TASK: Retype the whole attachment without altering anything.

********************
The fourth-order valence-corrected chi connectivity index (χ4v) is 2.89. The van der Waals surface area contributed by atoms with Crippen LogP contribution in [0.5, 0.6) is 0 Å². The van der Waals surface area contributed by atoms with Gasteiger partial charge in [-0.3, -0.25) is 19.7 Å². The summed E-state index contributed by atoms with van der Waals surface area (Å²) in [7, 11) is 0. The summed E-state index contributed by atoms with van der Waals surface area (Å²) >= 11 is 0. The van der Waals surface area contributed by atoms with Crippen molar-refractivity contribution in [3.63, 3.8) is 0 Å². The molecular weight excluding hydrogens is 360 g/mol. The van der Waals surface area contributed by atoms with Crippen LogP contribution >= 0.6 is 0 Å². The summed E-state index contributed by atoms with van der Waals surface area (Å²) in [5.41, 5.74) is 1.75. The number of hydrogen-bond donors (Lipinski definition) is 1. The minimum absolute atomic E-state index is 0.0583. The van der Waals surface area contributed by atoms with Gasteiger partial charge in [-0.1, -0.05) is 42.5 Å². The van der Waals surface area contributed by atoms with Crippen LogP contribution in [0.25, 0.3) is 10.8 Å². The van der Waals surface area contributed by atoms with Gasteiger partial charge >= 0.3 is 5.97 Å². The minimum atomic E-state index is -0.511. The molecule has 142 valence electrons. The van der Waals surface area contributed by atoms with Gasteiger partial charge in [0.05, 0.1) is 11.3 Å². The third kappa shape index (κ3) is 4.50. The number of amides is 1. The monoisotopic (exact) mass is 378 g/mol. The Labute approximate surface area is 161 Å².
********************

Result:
The fourth-order valence-corrected chi connectivity index (χ4v) is 2.89. The van der Waals surface area contributed by atoms with Crippen LogP contribution in [0.5, 0.6) is 0 Å². The van der Waals surface area contributed by atoms with Gasteiger partial charge in [-0.3, -0.25) is 19.7 Å². The summed E-state index contributed by atoms with van der Waals surface area (Å²) in [7, 11) is 0. The summed E-state index contributed by atoms with van der Waals surface area (Å²) >= 11 is 0. The van der Waals surface area contributed by atoms with Crippen molar-refractivity contribution in [3.63, 3.8) is 0 Å². The molecular weight excluding hydrogens is 360 g/mol. The van der Waals surface area contributed by atoms with Crippen LogP contribution >= 0.6 is 0 Å². The summed E-state index contributed by atoms with van der Waals surface area (Å²) in [5.41, 5.74) is 1.75. The number of hydrogen-bond donors (Lipinski definition) is 1. The minimum absolute atomic E-state index is 0.0583. The van der Waals surface area contributed by atoms with Gasteiger partial charge in [-0.1, -0.05) is 42.5 Å². The van der Waals surface area contributed by atoms with Crippen LogP contribution in [0.25, 0.3) is 10.8 Å². The van der Waals surface area contributed by atoms with Gasteiger partial charge >= 0.3 is 5.97 Å². The minimum atomic E-state index is -0.511. The molecule has 142 valence electrons. The van der Waals surface area contributed by atoms with Gasteiger partial charge in [0.05, 0.1) is 11.3 Å². The third kappa shape index (κ3) is 4.50. The number of amides is 1. The monoisotopic (exact) mass is 378 g/mol. The Labute approximate surface area is 161 Å².